So you do not have that data to hand.
Finally, what impact is PACS tier 2 having on NHS board budgets? Do you have that data?
No, sorry—I was trying to say that I do not know whether there is any evidence or data on that.
That may be something that we can follow up separately.
I have now asked three different panels that question and we keep being told that there is data but we have yet to see it. I think that it would be helpful to the inquiry if we could get that data.
It seems to be an opportune moment to pursue that and we will do that after this session.
I have some questions on the non-controversial issue of the pricing of drugs. Specifically, do the panel members feel that the voluntary price regulation scheme is serving NHS Scotland well?
Certainly, with the voluntary pricing and access scheme, any growth in spending over 2 per cent is reinvested in new medicines—that is the specific purpose that the Scottish Government uses that money for. That probably speaks partly to your colleague’s question as well. If the money is used appropriately, I would say that it is probably working. The fact that the cost of branded medicines is capped by the industry in that way gives that assurance that the cost is being controlled, and then anything above that level of growth is reinvested. It is probably for the committee to consider whether the reinvestment of that additional money in new medicines is the best use of the money. I do not know whether there is evidence from others on how that money has been targeted or focused.10:45
At a UK level and a Scottish level, the voluntary pricing and access scheme as introduced seems to work. From all the evidence that I have read, it does what it says it will do in terms of controlling costs and reinvesting in other areas.
The committee heard last week from the Association of the British Pharmaceutical Industry that there is a rebate of £70 million, which is going into the new medicines fund. Health boards have given evidence to the committee that that amount is not meeting the real-world costs of providing those medicines. David Coulson, do you think that the new medicines fund is properly recompensing health boards?
There is a challenge with the affordability of new medicines that are coming to the market. Through our horizon scanning, we know that some very effective medicines are coming but with very high prices. Acquisition costs are high. That is why we rely on the SMC to do those assessments and inform us that an investment is worth while.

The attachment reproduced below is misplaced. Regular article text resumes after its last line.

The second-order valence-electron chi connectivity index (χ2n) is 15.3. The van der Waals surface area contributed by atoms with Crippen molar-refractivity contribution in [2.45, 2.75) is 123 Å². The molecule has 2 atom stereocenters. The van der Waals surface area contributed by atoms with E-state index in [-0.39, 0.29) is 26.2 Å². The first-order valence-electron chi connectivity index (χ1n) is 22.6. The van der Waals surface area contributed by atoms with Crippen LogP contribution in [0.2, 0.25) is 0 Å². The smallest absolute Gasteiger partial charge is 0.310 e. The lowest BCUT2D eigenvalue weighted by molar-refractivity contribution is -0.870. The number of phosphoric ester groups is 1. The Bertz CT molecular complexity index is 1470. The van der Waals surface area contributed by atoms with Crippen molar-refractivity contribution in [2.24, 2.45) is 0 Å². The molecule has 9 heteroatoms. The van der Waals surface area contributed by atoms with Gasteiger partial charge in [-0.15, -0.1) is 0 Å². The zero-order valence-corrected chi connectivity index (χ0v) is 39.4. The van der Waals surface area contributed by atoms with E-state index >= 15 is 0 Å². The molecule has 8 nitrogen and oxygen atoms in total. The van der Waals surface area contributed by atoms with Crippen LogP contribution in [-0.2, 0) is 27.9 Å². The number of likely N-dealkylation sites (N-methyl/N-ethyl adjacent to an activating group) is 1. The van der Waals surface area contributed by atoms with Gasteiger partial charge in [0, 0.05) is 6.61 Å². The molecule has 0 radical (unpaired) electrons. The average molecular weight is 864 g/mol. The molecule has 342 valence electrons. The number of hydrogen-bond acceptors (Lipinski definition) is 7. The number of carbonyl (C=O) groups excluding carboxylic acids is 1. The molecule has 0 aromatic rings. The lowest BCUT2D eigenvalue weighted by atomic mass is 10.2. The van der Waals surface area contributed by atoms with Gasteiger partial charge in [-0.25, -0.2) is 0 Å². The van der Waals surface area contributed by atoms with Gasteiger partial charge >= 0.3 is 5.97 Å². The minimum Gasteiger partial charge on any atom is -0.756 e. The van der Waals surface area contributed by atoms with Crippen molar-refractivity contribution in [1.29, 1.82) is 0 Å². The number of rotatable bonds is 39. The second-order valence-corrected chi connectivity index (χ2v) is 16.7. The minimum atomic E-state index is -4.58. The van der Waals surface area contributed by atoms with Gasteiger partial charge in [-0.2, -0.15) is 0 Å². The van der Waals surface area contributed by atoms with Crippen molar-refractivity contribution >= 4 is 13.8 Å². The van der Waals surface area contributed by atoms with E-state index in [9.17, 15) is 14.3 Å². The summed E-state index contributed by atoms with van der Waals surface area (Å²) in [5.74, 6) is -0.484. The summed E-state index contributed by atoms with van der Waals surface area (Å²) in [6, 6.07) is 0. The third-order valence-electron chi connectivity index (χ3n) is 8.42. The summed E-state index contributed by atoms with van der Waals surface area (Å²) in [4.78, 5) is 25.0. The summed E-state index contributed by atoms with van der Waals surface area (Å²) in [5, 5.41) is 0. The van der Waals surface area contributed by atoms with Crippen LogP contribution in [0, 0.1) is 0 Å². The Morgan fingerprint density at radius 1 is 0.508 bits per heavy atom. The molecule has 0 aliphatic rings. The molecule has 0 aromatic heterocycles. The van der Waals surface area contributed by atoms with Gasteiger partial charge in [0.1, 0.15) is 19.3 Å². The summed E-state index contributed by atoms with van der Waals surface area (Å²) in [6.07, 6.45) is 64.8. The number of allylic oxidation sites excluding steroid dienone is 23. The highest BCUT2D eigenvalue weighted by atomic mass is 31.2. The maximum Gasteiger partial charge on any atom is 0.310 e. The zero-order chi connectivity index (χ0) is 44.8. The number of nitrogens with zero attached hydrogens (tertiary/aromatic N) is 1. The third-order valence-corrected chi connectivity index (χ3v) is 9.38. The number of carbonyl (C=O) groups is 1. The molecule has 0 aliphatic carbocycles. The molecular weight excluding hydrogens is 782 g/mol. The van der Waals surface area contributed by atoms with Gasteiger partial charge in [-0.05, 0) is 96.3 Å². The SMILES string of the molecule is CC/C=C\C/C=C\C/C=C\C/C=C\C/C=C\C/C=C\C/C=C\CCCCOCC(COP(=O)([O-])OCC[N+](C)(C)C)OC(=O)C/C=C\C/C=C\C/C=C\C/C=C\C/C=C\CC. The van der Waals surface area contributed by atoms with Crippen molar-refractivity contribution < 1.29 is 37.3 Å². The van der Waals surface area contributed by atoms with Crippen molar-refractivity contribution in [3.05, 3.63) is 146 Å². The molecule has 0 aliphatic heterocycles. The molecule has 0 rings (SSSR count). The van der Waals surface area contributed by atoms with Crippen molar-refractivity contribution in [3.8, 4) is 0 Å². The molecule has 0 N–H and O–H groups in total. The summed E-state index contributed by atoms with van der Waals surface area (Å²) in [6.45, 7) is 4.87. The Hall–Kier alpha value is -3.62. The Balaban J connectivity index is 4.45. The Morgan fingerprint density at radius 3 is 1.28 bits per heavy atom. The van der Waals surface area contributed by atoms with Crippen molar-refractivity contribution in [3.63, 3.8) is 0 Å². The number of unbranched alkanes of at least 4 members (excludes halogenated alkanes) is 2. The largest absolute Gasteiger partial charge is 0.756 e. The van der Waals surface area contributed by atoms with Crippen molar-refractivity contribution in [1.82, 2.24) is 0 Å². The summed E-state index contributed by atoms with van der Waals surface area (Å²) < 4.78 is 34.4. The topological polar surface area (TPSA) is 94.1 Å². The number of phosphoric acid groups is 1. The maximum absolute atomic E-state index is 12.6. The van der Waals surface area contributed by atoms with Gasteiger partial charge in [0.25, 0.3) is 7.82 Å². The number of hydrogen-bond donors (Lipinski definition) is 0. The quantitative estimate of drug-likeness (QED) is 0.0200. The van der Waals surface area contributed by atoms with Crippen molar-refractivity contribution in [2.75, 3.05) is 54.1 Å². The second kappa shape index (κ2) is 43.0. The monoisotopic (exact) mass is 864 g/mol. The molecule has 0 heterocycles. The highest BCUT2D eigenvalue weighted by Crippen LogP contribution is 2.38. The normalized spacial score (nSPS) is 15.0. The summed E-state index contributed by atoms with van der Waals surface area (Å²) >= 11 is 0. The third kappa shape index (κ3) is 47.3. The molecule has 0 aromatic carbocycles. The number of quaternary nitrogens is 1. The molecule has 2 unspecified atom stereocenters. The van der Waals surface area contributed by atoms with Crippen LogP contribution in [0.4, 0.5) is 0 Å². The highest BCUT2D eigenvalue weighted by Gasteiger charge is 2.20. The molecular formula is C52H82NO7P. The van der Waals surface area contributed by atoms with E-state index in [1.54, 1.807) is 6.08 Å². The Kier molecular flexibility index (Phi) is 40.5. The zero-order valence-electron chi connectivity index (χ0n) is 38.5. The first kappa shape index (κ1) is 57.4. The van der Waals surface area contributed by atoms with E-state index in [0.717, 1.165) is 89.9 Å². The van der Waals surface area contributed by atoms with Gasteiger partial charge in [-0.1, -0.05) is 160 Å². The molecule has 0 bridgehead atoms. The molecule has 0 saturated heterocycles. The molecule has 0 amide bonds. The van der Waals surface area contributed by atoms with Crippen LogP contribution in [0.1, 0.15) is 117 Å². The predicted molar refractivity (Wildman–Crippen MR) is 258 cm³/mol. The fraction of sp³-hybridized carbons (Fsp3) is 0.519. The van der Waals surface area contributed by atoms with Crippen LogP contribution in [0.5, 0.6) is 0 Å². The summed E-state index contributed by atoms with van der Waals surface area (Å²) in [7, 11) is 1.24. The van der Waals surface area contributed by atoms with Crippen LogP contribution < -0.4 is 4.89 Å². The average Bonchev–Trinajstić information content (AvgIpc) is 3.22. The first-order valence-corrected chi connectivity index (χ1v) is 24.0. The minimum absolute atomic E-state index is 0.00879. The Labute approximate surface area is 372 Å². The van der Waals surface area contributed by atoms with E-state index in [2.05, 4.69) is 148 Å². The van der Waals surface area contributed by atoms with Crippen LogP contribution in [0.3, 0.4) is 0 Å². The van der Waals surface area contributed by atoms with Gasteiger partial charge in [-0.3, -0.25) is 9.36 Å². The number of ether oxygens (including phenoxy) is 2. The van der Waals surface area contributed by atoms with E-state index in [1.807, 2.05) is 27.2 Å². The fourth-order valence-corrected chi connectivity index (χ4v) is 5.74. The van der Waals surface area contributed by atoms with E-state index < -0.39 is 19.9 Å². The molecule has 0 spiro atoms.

I am not sure that I have anything to add on that question. Every health board is challenged by the affordability of medicines, primarily in secondary care. It is an area that we all keep a very close eye on.
We want to ensure that our work focuses on future-proofing the system in that specific area as well. We know what is coming down the road in terms of drug costs, particularly with the great new genetic treatments available to patients. Now that we have seen different systems, such as the cancer drug fund in England and the new medicines fund in Scotland, what are the panel’s opinions on how we future-proof that side of what are going to be very expensive future treatment pathways?
There is the emotive, patient-related bit of it as well. There are some extremely expensive but, in some regards, extremely niche products, which are absolutely the right choice for some patients. I defer to the expertise on the panel but, as a generalist, I wonder whether all of us, including the committee, feel confident that—given the Montgomery report, the process for approval of medicines by the SMC and the parameters that we use to approve such medicines—there will be enough checks and balances in place for when there is an early access scheme or the release of a new medicine. Do we think that those processes measure outcomes that matter to patients, which I would say are quantity and quality of life? I am not sure that they do.
In my generalist’s reading of it, I think about the things that matter to patients. I like hard outcomes that really matter. That is not necessarily what the evidence for a lot of the emerging medicines looks at. I can understand why that might be; if we were talking about future-proofing and trying to guard against exponential spend on something that is—as I suspect Miles Briggs was inferring—potentially without gain to the patient, I would turn to my colleagues at the SMC and say that, as we release a new medicine or give early access to this or that niche thing, we need to tie into that checks of what happens to the patients and then follow them up robustly. What is the quality of life and what is the change? If it is the right medicine, we want the data to back it up and help support its use, but if it is not—if we should not be spending that amount of money on that kind of medicine—what are we doing about it?